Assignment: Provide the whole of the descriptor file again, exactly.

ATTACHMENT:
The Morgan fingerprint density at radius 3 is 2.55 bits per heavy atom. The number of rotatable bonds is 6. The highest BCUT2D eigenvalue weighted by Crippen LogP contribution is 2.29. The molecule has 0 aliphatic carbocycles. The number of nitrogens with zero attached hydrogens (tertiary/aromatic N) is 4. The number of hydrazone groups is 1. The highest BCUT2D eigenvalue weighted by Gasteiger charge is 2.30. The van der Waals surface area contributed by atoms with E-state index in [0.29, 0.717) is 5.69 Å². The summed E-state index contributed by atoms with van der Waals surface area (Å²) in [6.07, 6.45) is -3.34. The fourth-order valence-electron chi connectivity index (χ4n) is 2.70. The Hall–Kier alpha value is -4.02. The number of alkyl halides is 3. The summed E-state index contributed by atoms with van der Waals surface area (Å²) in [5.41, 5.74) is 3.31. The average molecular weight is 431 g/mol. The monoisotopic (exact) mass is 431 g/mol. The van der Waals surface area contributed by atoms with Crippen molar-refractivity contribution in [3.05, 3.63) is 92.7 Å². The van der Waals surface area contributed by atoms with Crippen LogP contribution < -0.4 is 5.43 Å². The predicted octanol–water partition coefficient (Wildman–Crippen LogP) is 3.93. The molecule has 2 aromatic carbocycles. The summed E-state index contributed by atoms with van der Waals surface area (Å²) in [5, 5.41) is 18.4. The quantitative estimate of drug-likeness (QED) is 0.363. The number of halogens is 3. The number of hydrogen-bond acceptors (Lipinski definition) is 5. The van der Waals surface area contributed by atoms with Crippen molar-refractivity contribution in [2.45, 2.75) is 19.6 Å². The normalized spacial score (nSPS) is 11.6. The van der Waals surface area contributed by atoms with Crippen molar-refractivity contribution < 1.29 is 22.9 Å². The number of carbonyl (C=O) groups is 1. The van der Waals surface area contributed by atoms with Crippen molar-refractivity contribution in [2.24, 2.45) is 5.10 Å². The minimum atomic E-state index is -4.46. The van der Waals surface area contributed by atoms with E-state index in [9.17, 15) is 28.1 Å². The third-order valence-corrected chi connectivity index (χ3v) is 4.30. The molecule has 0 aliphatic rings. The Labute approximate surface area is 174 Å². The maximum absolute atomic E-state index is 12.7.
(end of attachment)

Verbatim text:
The Morgan fingerprint density at radius 3 is 2.55 bits per heavy atom. The number of rotatable bonds is 6. The highest BCUT2D eigenvalue weighted by Crippen LogP contribution is 2.29. The molecule has 0 aliphatic carbocycles. The number of nitrogens with zero attached hydrogens (tertiary/aromatic N) is 4. The number of hydrazone groups is 1. The highest BCUT2D eigenvalue weighted by Gasteiger charge is 2.30. The van der Waals surface area contributed by atoms with E-state index in [0.29, 0.717) is 5.69 Å². The summed E-state index contributed by atoms with van der Waals surface area (Å²) in [6.07, 6.45) is -3.34. The fourth-order valence-electron chi connectivity index (χ4n) is 2.70. The Hall–Kier alpha value is -4.02. The number of alkyl halides is 3. The summed E-state index contributed by atoms with van der Waals surface area (Å²) in [5.41, 5.74) is 3.31. The average molecular weight is 431 g/mol. The monoisotopic (exact) mass is 431 g/mol. The van der Waals surface area contributed by atoms with Crippen molar-refractivity contribution in [3.05, 3.63) is 92.7 Å². The van der Waals surface area contributed by atoms with Crippen LogP contribution < -0.4 is 5.43 Å². The predicted octanol–water partition coefficient (Wildman–Crippen LogP) is 3.93. The molecule has 2 aromatic carbocycles. The summed E-state index contributed by atoms with van der Waals surface area (Å²) in [5, 5.41) is 18.4. The quantitative estimate of drug-likeness (QED) is 0.363. The number of halogens is 3. The number of hydrogen-bond acceptors (Lipinski definition) is 5. The van der Waals surface area contributed by atoms with Crippen molar-refractivity contribution in [2.45, 2.75) is 19.6 Å². The normalized spacial score (nSPS) is 11.6. The van der Waals surface area contributed by atoms with Crippen molar-refractivity contribution < 1.29 is 22.9 Å². The number of carbonyl (C=O) groups is 1. The van der Waals surface area contributed by atoms with Crippen molar-refractivity contribution in [2.24, 2.45) is 5.10 Å². The minimum atomic E-state index is -4.46. The van der Waals surface area contributed by atoms with E-state index in [9.17, 15) is 28.1 Å². The third-order valence-corrected chi connectivity index (χ3v) is 4.30. The molecule has 0 aliphatic rings. The Labute approximate surface area is 174 Å². The maximum absolute atomic E-state index is 12.7.